Sometimes a low tech solution far outperforms more high tech or direct measures. In this case red hot chili peppers serve to save farmer’s crops from elephants.
MIKUMI VILLAGE, Tanzania—Snap. Crack. Pop.
That’s the sound of an African elephant with a dangerous case of the munchies crashing through underbrush at 25 miles per hour.
Said Longwa, a 52-year-old farmer and father of nine, used to face down crop-raiding elephants with nothing but a flashlight. Others in Mikumi village would beat tin cans or light fires; some exploded homemade pipe bombs. But the sound and fury didn’t deter the largest land mammals on Earth from staging nightly assaults on fields of corn and watermelon.A BULL ELEPHANT
During the worst period of crop raids several years ago, charging elephants killed three people from Mr. Longwa’s village, in the Morogoro region in central Tanzania, more than 118 miles from the coastal capital of Dar es Salaam.
When the elephants visit Mr. Longwa’s cornfield these days, they screw up their long noses and trumpet in consternation.
Mr. Longwa has treated his fence with chili mixed with engine oil—a preparation that adheres to the fence, even in heavy rain. “They will mull it over and often circle two to three times,” the farmer says of the elephants that approach his fence. “But once they get a real whiff of the chili, they snuffle and sneeze.” And leave the scene.
A successful campaign against poachers—and the expansion of national park land—has seen a rise in the elephant population in parts of east Africa. Meanwhile, more farmers are settling nearby in search of fertile land. The result is a rising number of face-to-face meetings between man and elephant.
The encounters, in turn, have spawned an industry of elephant whisperers, or fundi, as they are known in Swahili—each with his own homegrown remedy for keeping pachyderms at bay.
Birds and insects cause crop damage, too. But they don’t consume 660 pounds of food in 18 hours, as big elephants tend to do. Herds of 15 to 20 can quickly wipe out an entire field and obliterate all the work of a subsistence farmer.
African elephants also can be very sneaky.
Crop raiders tend to work as teams—typically involving three to five elephant family members. Farmers say a lone elephant will scout for tasty, ripe crops. The next night, the scout returns with ravenously hungry reinforcements.
Wildlife experts ruled out some proposals, such as electric fences. They worried fences would prevent wildlife migration. And maintenance and generator costs struck them as too high.
Enter Lucas Malugu, a young expert in elephant behavior and psychology at the Tanzania Wildlife Research Institute who came up with the chili concoction after researching elephant repellents.
In 2006, he started a two-year research project to study crop-raiding on the western boundary of the Serengeti, the national park Tanzania shares with Kenya. Pachyderms, he discovered, had developed a penchant for maize, as corn is called here.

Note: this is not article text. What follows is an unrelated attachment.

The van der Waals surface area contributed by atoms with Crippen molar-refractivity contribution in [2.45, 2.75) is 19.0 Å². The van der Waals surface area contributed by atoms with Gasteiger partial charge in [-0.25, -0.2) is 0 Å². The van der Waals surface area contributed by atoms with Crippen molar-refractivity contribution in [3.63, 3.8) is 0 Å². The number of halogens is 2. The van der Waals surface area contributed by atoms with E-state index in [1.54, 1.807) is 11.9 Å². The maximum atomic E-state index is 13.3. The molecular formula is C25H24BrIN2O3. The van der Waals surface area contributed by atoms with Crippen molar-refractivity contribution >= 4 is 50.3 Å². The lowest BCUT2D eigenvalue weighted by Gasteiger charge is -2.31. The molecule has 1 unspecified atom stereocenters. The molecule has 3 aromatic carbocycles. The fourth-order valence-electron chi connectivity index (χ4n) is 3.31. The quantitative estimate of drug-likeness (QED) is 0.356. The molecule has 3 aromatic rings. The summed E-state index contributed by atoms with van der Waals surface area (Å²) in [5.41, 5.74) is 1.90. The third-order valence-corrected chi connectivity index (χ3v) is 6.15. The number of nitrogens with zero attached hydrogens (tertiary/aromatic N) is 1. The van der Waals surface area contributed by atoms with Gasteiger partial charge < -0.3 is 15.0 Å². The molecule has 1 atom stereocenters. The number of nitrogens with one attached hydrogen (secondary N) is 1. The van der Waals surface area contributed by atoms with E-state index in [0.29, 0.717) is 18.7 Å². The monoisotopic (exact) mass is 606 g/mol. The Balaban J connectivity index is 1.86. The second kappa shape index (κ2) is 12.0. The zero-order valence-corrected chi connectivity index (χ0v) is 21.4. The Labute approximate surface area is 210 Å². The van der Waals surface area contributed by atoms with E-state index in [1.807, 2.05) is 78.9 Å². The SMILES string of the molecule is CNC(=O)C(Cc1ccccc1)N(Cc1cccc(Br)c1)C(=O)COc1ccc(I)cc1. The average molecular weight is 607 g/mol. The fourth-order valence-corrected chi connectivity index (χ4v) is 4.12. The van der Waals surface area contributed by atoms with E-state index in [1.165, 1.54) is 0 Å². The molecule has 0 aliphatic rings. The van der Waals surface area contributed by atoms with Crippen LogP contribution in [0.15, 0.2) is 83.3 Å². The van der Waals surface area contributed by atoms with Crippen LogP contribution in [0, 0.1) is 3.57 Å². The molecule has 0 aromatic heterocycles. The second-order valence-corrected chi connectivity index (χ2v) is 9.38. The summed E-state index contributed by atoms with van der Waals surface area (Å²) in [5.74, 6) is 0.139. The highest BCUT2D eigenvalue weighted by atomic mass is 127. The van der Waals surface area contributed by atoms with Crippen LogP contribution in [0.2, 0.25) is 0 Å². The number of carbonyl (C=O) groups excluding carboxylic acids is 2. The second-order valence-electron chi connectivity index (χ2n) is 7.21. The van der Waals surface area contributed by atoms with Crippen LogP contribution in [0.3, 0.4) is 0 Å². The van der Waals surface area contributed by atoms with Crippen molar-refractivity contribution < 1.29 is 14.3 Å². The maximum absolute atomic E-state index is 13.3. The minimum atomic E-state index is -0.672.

The farm crops often taste better than dry grass and contain more calories, thereby luring elephants from national parks into farms. The more delectable the crop the worse the damage; maize and watermelon topped the menu.
“It was an epidemic,” said Mr. Malugu of the elephants in the Serengeti.
Even though elephants don’t eat cotton and tobacco, they trample through these cash crops anyway. The raiding increases sharply during harvest times and in a drought. Between 2007 and 2009, about 60 districts in Tanzania reported serious conflicts between elephants and people, according to government figures.
Following consultation with colleagues in neighboring Zambia, and talks with local farmers, Mr. Malugu hit on his chili strategy. It came to him after observing the reactions of elephants after they get the slightest whiff of the stuff.
Elephants don’t see well, but they have very sensitive noses. When elephants want to assess a situation, they lift their trunks into a so-called snorkel maneuver, says Mr. Malugu.
Wildlife experts began testing the chili solution in several areas of the country. Nongovernment organizations, including World Society for Protection of Animals, World Wildlife Fund and Unesco Rapid Response, have stepped in with funding and with help training farmers.
The farmers themselves remained skeptical through the initial stages of the program. “We didn’t believe it would work,” says Mr. Longwa, the maize farmer in Mikumi. “When we looked at the size of the elephant…we thought the chili fence is just too simple.”
Yet weary farmers in Mikumi village were ready to try alternatives to round-the-clock crop surveillance. Soon villagers began noticing elephant footprints stopping abruptly at the edge of chili fields and tracking back to other plots. One farmer says he watched an elephant pause at the fence and then try to reverse through it holding his trunk up in the air to avoid the stink.